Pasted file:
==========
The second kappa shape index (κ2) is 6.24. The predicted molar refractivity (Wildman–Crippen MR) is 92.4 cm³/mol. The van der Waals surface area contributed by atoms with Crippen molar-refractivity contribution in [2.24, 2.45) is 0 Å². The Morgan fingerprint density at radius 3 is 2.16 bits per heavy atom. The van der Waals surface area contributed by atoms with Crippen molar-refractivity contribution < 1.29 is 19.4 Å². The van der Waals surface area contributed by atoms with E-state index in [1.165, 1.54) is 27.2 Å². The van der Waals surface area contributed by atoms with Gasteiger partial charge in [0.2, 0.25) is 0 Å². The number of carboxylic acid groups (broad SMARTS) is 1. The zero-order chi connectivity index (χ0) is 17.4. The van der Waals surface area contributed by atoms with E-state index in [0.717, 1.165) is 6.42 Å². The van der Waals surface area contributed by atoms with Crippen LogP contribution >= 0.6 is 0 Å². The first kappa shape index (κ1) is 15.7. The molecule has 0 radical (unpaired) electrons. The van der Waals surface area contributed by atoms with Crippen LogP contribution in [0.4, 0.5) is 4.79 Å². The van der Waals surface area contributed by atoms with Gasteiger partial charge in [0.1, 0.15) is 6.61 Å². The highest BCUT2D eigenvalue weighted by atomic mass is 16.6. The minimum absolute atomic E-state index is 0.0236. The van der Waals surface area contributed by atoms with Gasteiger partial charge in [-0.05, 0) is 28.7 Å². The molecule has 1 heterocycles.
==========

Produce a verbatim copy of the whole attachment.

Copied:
The second kappa shape index (κ2) is 6.24. The predicted molar refractivity (Wildman–Crippen MR) is 92.4 cm³/mol. The van der Waals surface area contributed by atoms with Crippen molar-refractivity contribution in [2.24, 2.45) is 0 Å². The Morgan fingerprint density at radius 3 is 2.16 bits per heavy atom. The van der Waals surface area contributed by atoms with Crippen molar-refractivity contribution < 1.29 is 19.4 Å². The van der Waals surface area contributed by atoms with E-state index in [1.165, 1.54) is 27.2 Å². The van der Waals surface area contributed by atoms with Gasteiger partial charge in [0.2, 0.25) is 0 Å². The number of carboxylic acid groups (broad SMARTS) is 1. The zero-order chi connectivity index (χ0) is 17.4. The van der Waals surface area contributed by atoms with E-state index in [0.717, 1.165) is 6.42 Å². The van der Waals surface area contributed by atoms with Crippen LogP contribution >= 0.6 is 0 Å². The first kappa shape index (κ1) is 15.7. The molecule has 0 radical (unpaired) electrons. The van der Waals surface area contributed by atoms with Crippen LogP contribution in [0.4, 0.5) is 4.79 Å². The van der Waals surface area contributed by atoms with Gasteiger partial charge in [0.1, 0.15) is 6.61 Å². The highest BCUT2D eigenvalue weighted by atomic mass is 16.6. The minimum absolute atomic E-state index is 0.0236. The van der Waals surface area contributed by atoms with Gasteiger partial charge in [-0.05, 0) is 28.7 Å². The molecule has 1 heterocycles.